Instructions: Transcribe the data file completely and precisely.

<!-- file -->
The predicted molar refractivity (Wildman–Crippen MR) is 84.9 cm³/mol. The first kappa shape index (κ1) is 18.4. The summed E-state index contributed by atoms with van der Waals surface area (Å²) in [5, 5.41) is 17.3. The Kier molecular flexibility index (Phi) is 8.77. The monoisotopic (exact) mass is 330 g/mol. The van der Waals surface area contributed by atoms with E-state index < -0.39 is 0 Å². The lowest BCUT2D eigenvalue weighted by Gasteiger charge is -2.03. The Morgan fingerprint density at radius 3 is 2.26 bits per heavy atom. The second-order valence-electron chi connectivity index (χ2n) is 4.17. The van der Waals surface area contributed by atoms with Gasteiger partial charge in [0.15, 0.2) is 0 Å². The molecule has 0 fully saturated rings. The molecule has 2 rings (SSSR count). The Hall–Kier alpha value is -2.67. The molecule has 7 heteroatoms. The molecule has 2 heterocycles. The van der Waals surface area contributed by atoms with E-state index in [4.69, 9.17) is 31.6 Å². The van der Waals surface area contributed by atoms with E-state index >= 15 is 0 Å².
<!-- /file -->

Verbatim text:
The predicted molar refractivity (Wildman–Crippen MR) is 84.9 cm³/mol. The first kappa shape index (κ1) is 18.4. The summed E-state index contributed by atoms with van der Waals surface area (Å²) in [5, 5.41) is 17.3. The Kier molecular flexibility index (Phi) is 8.77. The monoisotopic (exact) mass is 330 g/mol. The van der Waals surface area contributed by atoms with E-state index < -0.39 is 0 Å². The lowest BCUT2D eigenvalue weighted by Gasteiger charge is -2.03. The Morgan fingerprint density at radius 3 is 2.26 bits per heavy atom. The second-order valence-electron chi connectivity index (χ2n) is 4.17. The van der Waals surface area contributed by atoms with Gasteiger partial charge in [0.15, 0.2) is 0 Å². The molecule has 0 fully saturated rings. The molecule has 2 rings (SSSR count). The Hall–Kier alpha value is -2.67. The molecule has 7 heteroatoms. The molecule has 2 heterocycles. The van der Waals surface area contributed by atoms with E-state index in [4.69, 9.17) is 31.6 Å². The van der Waals surface area contributed by atoms with E-state index >= 15 is 0 Å².